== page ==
The black-headed ibis is the avian analogue of the guy who would eat with chopsticks in a fancy restaurant and the next day, would be all fingers and slobbering over a plate at a greasy spoon.
With that idea in mind, zoom in on the section of the Perumbakkam wetland that is within sniffing distance of the fuel fumes swirling over the busy Perumbakkam Main Road (which stretches from Sholinganallur to Medavakkam).
A conspicuous number of black-headed ibises have been foraging for food on this side. Are these birds checking into a clean eatery or a grease pit?
(On April 8, with CMRL workers setting up boards and starting an activity, the black-headed ibises were not lingering on as long as they had in the preceding days. In the following days, though more CMRL boards have come up along this side of the wetland, foraging birds, including the black-headed ibises, have continued to show up).
As the black-headed ibis is versatile in terms of habitat choices, the species’ presence is hardly a reliable barometer of a habitat’s condition. The presence of water hyacinth however provides a more definite pointer to a particular condition.
On this side where the black-headed ibises are showing up oftener than before, the spread of water hyacinth seems wider than usual — a thought echoed by many regulars to the wetland — and this plant species thrives in water heavily laced with sewage.
“There are more nutrients available in the sewage — organic waste — that comes in, and that may cause a proliferation of water hyacinth, which in turn may provide food items for certain invertebrates,” says ornithologist V Santharam. “Black-headed ibis has a wide range of diet, including insects (arthropods) and other invertebrates.”
On most sides of the Perumbakkam wetland, the water betrays varying degrees of murkiness. As water hyacinths can float following the natural course of the water, concentration of water hyacinth in one area need not necessarily mean that section suffers from greater pollution levels. The presence of water hyacinth in one section of a waterbody/ marsh usually underlines that it has to be freed of sewage as a whole. Sewage may be flowing in from anywhere, and these inlets need to be identified and plugged.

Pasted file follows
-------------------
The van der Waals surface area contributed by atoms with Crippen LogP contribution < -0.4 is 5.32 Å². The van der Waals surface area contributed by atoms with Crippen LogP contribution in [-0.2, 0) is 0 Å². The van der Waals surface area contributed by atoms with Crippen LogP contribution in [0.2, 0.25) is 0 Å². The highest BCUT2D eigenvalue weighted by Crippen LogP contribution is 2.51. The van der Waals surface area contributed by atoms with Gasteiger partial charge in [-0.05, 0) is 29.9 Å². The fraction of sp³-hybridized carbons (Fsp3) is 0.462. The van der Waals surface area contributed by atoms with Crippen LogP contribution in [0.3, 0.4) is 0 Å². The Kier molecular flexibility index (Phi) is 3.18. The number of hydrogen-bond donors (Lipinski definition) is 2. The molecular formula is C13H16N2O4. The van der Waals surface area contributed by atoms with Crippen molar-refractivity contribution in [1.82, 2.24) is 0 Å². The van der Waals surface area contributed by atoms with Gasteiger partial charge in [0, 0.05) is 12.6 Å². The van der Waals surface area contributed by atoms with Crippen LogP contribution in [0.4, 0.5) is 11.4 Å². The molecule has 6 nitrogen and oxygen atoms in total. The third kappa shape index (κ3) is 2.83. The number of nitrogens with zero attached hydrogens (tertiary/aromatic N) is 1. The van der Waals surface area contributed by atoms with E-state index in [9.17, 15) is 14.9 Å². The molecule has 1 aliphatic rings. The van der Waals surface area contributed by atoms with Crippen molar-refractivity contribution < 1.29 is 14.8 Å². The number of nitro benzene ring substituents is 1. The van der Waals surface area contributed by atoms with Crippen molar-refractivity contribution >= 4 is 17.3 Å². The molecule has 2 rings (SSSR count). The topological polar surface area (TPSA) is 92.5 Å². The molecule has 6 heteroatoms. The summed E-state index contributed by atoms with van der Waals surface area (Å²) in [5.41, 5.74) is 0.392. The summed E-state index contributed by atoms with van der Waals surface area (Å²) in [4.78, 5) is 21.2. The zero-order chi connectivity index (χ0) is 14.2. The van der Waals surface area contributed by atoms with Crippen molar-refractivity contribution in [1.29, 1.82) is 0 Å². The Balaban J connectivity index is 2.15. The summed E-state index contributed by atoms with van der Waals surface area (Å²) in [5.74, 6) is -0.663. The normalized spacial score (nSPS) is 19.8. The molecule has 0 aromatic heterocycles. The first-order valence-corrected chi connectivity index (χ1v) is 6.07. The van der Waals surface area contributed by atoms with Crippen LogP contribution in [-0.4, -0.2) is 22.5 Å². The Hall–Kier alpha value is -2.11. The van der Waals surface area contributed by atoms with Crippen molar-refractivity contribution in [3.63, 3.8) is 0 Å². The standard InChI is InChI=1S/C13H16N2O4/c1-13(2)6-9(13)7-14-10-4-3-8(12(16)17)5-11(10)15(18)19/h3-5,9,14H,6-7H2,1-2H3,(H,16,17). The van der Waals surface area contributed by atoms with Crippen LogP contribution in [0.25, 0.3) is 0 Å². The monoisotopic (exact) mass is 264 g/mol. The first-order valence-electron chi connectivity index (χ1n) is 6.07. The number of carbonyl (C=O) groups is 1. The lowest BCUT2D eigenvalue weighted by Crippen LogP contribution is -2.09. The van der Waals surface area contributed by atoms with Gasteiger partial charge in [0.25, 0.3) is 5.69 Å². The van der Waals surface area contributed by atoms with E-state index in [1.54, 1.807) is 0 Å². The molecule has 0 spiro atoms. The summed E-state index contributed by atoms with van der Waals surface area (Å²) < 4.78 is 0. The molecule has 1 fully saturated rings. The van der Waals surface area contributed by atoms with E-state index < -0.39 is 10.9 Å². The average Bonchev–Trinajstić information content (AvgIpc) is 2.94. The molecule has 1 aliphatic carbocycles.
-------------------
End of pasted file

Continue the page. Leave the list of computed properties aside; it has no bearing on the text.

A regular visitor to the Perumbakkam wetland — who wants to remain unnamed — calls to mind how following the catastrophic flooding in Perumbakkam, at least three channels were laid underneath the road leading to Global Hospitals to drain rainwater from a few Perumbakkam neighbourhoods into the wetland, from where, the it should flow into other channels that carry water all the way to Okkiyam Maduvu.
Though essentially speculative, this line of thinking is not distanced from reality, as misuse of rainwater channels is a recurrent issue in various parts of the city. Ridding the wetland of water hyacinth may be a predictably automatic response, but the intervention cannot stop there. The birder in question remarks how the Okiyyam Maduvu is not permanently healed despite regular efforts to remove the water hyacinth. After each exercise, the invasive species returns with a vengeance. The source of the problem — sewage inlets — has to be addressed. This birder also notes that the vegetation including the water hyacinth holds nests of jacanas and purple moorhens, and any intervention should not ignore this.